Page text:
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An escarpment


From French escarpement.


  • (UK) IPA(key): /ɪˈskɑːp.mənt/
  • (US) IPA(key): /ɪˈskɑɹp.mənt/
    • (file)


escarpment (plural escarpments)

  1. A steep descent or declivity; steep face or edge of a ridge; ground about a fortified place, cut away nearly vertically to prevent hostile approach.
    Hypernym: cliff
    • 1950 April, Timothy H. Cobb, “The Kenya-Uganda Railway”, in Railway Magazine, page 265:
      The railway winds down the face of the escarpment on a steady grade of 1.05 per cent, which is considerably better than the old route, up which trains took 2 hr. to struggle 15 miles, with two stops.
    • 2012, David W. Phillipson, Foundations of an African Civilisation. Aksum & the northern Horn, 1000 BC–AD 1300, Woodbridge, Suffolk: James Currey, page 10:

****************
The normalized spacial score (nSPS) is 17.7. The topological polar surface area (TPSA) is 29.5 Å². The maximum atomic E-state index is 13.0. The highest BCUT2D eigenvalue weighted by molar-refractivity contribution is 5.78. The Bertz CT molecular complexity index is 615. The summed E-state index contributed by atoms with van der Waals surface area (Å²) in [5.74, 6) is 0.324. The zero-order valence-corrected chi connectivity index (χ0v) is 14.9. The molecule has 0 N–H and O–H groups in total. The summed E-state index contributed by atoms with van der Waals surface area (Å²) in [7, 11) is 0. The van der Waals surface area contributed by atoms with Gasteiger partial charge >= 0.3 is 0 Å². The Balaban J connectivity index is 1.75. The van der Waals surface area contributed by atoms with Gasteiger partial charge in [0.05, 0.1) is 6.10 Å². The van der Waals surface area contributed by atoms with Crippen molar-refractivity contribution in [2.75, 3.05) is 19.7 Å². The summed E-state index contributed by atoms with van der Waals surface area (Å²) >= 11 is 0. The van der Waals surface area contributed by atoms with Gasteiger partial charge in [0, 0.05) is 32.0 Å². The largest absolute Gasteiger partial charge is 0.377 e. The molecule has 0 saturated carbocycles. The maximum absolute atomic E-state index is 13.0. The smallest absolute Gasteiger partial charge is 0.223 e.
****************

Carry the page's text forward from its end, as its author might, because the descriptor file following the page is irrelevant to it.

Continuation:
One of [the] defining characteristics of [the northern Horn of Africa] is its separateness, and this is partly due to its physical diversity. A detailed description of physical geography falls outside the scope of this book. It may simply be noted that the region comprises highlands that are bounded on the east by the precipitous escarpment bordering the Danakil lowlands and the Red Sea. To the west, the country descends more gradually to the extensive plains of the Nile Valley but is riven by the rugged valleys of the Takezze and other Nile tributaries. In the north, with decreasing altitude, the terrain becomes progressively more arid as the Sudanese lowlands converge with the Red-Sea coast. It is only to the south that the highlands continue, linking them with the principal mass of the Ethiopian plateau, near the western edge of which lies Lake Tana and the source of the Blue Nile.


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